Several community members voiced their dismay over the amount of truckloads this would require and the disturbance it could cause to Greenville residents.

  Another concern posed was whether there is enough woody biomass to keep a facility of this type open. One person in attendance asked if trees will start being cut down if the material runs low, or if residents will be made to deliver their private property biomass to the plant rather than burn it up themselves. He said, “As a private property owner, what kind of guarantee do you have if supplies ran short?”

  Yost gave no guarantee and reminded the public that the district would only be leasing its land; it would not be running the plant. He continued by assuring them that Mason estimated that a 3-megawatt plant could be fueled on local private biomass sales alone.

  One man spoke up saying that he thought the whole idea was just a ploy to make money for the district’s personal activities. Director Jane Braxton Little responded, saying, “The reason we started looking at this in the first place is because we do not want to turn out an opportunity if it is a viable opportunity. We have some time put into this but that is it; we are all trying to get answers just as you are.”

  “What will this do to air quality?” asked one woman. “Everything we do has negative and positive effects. We need to evaluate the negatives and the positives. We are relying on you guys to really analyze everything.”

  Board chairman Blake Shelters assured her, “Believe me, it is part of our task to do that, even if we have to hire someone else to help us.”

  Kusel gave an example to help explain the benefits of using the woody biomass compared with leaving it in the forest and letting it burn naturally.

  He said the air pollution caused by the Moonlight Fire is equal to the amount caused by 750,000 cars on the road in one year. “We make these tradeoffs all the time and that is part of the calculus in terms of benefits. The best we can do is rely on air quality science and regulators. We are truly in an exploratory phase … that is why we are holding this meeting.”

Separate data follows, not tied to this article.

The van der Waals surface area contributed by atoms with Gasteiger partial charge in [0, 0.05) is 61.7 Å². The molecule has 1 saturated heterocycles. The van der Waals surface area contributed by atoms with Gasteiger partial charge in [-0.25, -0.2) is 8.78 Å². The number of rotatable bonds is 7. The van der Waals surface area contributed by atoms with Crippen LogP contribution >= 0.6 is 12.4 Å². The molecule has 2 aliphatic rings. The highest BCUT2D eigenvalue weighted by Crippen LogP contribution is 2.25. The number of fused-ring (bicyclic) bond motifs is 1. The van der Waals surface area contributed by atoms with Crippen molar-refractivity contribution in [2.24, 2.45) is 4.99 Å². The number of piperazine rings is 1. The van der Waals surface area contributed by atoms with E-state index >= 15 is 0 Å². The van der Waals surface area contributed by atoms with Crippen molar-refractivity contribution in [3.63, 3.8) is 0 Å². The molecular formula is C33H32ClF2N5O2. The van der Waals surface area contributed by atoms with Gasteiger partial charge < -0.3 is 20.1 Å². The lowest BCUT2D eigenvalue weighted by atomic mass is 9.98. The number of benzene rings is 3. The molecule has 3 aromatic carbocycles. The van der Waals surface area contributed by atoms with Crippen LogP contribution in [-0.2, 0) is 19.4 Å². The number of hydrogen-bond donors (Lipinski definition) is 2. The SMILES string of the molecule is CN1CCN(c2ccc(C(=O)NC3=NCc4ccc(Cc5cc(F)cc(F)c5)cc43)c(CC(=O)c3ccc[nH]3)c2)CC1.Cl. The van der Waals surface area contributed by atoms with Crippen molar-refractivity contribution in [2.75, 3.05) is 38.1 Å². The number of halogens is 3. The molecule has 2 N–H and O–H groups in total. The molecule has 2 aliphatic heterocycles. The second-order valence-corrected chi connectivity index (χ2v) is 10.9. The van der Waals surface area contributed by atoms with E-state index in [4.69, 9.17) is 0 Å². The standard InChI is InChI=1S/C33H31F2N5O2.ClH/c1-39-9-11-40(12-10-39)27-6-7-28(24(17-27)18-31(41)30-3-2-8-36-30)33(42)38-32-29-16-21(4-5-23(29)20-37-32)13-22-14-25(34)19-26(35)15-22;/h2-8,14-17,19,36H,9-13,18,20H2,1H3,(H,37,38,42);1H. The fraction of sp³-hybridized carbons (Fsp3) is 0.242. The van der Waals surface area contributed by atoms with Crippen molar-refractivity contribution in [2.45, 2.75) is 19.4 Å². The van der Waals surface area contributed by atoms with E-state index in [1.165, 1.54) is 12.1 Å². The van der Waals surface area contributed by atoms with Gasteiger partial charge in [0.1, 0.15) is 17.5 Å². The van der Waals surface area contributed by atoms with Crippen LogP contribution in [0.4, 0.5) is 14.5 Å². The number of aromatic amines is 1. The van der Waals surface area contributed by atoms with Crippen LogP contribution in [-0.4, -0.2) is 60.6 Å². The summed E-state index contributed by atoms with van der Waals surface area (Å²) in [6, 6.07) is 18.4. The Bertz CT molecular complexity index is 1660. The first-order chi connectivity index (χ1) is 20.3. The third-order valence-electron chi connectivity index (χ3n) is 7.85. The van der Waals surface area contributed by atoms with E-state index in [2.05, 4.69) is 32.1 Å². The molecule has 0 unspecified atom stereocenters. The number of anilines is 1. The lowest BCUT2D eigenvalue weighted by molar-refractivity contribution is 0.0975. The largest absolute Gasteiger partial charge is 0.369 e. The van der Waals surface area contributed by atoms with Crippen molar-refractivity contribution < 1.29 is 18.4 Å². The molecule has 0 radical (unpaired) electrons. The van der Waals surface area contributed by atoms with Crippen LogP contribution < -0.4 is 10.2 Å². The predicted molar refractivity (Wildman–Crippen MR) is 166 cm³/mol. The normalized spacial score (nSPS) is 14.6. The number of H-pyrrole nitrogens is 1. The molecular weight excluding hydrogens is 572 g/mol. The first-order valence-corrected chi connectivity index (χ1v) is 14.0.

When biomass burns in the forest naturally there is a 20 percent increase in methane gas that enters the air compared to when it is burned artificially, he added.

  Other issues raised were how this might affect burn days, whether 5 acres is adequate space for building the plant and storing material, and the level of emissions the plant will produce.

  Putting aside the potential positive and negative effects, Yost said that the land would have to be rezoned for industrial use if the community were in favor of going forward. He said before this can be done, however, the county will have to approve the new general plan.

  Yost said the fact that the district cannot afford a project manager also poses a problem.

  Included among the long list of steps required to go forward with the project are permitting — which will need to be secured by the investor — and the completion of a California Environmental Quality Act review, which according to its website is “a system of checks and balances for land-use development and management decisions in California.”

  “I am an advocate for whatever we do that actually contributes to a better outcome. We need to look at this and ask, ‘Does it make sense? Is it working towards reducing our carbon footprint?’” said Kusel.

  “I do not think the question is, ‘Is it going to solve all our problems?’ The question is, ‘Is it viable; can it do something for the community?’” spoke out one community member.

  While listening to public concerns, Braxton Little compiled a list of positives verse negatives. She said the negative marks notated were: number of truckloads into the town, air emissions, noise, unsightly entrance to town, possibility of running out of biomass and cutting down trees, water quality from superheating the water and thermal curtain issue.

  The positives included: creating local jobs, reducing biomass, income from the land lease to the district, being able to produce power locally and reduce of catastrophic wildfires due to reduction of biomass.

  No decisions were made during this meeting and board members suspect there will be plenty more public meetings to discuss the viability of developing a biomass plant.

  “It is an ongoing education for us and we really are counting on all of you to keep feeding us your questions, answers and opinions,” said Braxton Little.